In the year to September 2007 new lending by the UK’s banks and building societies amounted to over £240 billion, with mortgage finance accounting for almost half of the total. In 2008 new lending is likely to under £150 billion, with mortgage finance being two-thirds or less the 2007 figure. Lower house prices will be welcome to first-time buyers, but first-time buyers may find it difficult to obtain finance.
Congdon’s paper surveys the facts of the relationship between the quantity of money – dominated by bank deposits – and the levels of national expenditure and income in the 43 years from 1963 to 2006. He attacks claims that the ‘velocity of circulation is unstable’. He shows that the growth rates of households’ and companies’ money holdings over this very long period were similar. The ratio of households’ money balances to national income did change, going up by 2 and a half times because of such developments as the payment of interest on current accounts. But money balances themselves have soared by almost 87 times and national output by 40 times! Congdon’s verdict is that ‘the behaviour of bank deposits is basic to the determination of national income and asset prices in the UK, as in other economies’.
The Spectre at the Economic Feast – Why Our Schools Should be Privately Financed
Published: June 2007 – by Prof. Dennis O’Keeffe (Economic Research Council)
The UK’s educational status quo is dire; millions cannot read, write or count and millions more can do so only barely. The causes of our low standards lie in state-directed and financed education, which accounts for 93% of our education system. Meanwhile, the continuing inflation in private school fees (3 times the rate of inflation 1985-2005 or 103% in these two decades and hitting an annual rate of 6% in 2006, according to the Halifax) suggests two points;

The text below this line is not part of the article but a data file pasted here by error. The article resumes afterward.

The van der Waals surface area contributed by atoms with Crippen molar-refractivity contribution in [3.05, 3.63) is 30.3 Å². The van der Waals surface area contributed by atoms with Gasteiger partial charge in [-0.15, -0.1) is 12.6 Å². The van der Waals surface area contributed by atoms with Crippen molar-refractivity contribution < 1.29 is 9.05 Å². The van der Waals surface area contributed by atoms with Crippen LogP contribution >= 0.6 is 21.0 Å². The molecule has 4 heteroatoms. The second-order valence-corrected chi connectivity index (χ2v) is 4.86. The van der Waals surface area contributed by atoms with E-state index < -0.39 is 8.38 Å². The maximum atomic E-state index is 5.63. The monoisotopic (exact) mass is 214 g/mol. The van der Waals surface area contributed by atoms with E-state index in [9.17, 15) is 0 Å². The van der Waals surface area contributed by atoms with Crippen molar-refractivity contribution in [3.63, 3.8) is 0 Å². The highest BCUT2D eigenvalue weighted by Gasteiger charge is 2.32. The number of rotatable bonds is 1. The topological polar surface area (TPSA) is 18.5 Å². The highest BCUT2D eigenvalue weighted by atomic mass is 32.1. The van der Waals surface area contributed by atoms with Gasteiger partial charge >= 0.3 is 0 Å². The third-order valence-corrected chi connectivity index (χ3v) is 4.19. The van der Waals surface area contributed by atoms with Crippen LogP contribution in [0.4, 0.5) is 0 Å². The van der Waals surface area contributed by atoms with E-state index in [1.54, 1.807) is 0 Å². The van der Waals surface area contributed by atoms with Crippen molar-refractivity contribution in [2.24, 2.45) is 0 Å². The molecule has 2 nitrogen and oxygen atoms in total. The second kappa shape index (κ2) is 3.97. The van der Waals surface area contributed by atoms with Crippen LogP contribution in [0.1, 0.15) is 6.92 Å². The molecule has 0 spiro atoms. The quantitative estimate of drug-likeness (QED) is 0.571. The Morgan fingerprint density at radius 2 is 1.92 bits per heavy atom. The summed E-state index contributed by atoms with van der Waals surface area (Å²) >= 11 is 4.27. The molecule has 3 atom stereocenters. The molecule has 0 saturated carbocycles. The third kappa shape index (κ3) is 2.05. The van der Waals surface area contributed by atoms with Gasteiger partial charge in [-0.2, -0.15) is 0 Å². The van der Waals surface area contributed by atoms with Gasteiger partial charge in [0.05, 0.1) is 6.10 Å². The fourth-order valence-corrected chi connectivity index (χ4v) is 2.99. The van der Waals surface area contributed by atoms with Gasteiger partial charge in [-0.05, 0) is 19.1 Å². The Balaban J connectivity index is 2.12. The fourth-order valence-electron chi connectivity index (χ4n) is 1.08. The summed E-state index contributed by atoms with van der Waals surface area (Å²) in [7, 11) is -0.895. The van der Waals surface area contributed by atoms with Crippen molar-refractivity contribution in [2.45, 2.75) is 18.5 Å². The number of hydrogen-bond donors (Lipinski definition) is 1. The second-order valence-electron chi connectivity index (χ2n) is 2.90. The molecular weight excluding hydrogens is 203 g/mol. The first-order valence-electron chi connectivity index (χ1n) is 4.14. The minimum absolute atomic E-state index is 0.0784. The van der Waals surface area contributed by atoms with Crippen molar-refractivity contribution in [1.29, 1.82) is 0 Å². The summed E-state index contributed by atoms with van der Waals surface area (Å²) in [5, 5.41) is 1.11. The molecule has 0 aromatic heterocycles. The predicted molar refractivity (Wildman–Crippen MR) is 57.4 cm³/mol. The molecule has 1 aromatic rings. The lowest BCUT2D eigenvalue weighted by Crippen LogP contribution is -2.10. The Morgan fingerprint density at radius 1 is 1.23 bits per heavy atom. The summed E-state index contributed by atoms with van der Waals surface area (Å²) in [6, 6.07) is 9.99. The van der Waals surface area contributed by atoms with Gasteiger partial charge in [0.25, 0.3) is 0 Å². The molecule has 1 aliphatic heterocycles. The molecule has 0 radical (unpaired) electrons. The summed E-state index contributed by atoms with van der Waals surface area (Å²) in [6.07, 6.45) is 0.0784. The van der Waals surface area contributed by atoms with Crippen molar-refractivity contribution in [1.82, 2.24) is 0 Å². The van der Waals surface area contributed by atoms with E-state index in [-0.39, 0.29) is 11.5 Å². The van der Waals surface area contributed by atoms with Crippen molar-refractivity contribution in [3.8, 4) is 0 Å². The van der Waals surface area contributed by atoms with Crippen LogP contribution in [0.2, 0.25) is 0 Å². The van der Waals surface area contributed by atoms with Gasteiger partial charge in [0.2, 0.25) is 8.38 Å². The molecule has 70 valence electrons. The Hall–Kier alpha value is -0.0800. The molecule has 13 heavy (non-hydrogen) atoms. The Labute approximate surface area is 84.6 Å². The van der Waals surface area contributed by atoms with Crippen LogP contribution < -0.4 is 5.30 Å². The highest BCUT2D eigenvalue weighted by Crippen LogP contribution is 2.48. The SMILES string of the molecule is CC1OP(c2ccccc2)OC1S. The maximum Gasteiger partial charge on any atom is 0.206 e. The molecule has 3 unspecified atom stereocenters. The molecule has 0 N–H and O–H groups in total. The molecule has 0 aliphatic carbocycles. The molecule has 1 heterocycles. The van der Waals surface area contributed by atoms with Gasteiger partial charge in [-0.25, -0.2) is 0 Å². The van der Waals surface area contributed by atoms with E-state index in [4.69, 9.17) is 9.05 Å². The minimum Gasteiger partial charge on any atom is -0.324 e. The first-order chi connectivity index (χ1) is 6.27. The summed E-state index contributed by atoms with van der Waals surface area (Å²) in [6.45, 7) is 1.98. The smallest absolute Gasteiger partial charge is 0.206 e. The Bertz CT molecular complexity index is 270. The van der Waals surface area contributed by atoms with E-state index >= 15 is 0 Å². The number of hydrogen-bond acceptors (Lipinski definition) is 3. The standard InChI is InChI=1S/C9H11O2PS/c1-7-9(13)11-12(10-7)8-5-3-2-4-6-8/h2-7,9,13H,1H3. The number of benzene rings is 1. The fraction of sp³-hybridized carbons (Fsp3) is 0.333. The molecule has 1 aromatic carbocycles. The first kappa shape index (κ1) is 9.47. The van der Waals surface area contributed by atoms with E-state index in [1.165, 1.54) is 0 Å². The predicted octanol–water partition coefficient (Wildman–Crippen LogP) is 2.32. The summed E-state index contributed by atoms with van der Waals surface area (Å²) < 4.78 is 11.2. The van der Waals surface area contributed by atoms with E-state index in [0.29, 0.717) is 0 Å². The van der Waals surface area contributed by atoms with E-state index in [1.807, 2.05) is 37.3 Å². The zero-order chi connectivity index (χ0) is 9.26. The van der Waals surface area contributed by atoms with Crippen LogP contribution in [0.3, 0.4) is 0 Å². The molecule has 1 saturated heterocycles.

i) That Private Schools work better than government schools
ii) That there aren’t enough of them
O’Keeffe says that whilst there is no magic wand which could wave an end to Britain’s education woes, we would go a long way to helping those at the wrong end of society if we were to:
Bring in small, cheap, private schools with generous, tax concessions by government and/or reliance on private philanthropy at nursery, primary and secondary levels.
- Reintroduce the 11 plus on a voluntary basis
- Reintroduce grammar schools, perhaps without catchment areas
- Close down much of the education bureaucracy and quangos and cut their regulations to a minimum
- Lower the school leaving age and reintroduce commercially based apprenticeships
- Decentralise drastically the remuneration of teachers
- Encourage prestigious schools like Eton and Harrow and other distinguished places to offer more scholarships and to open up lower-price wings
CRACKS IN THE FOUNDATIONS?
Published: April 2007 – by Professor David B. Smith (Economic Research Council)
Smith lucidly illustrates how over the last 10 years the following cracks have emerged in the intellectual and institutional foundations of British monetary policy:
The removal of the Bank’s debt management and regulatory responsibilities was a probably an error, in part because of the resultant loss of market ‘feel’ when the Bank had to act as a lender of last resort.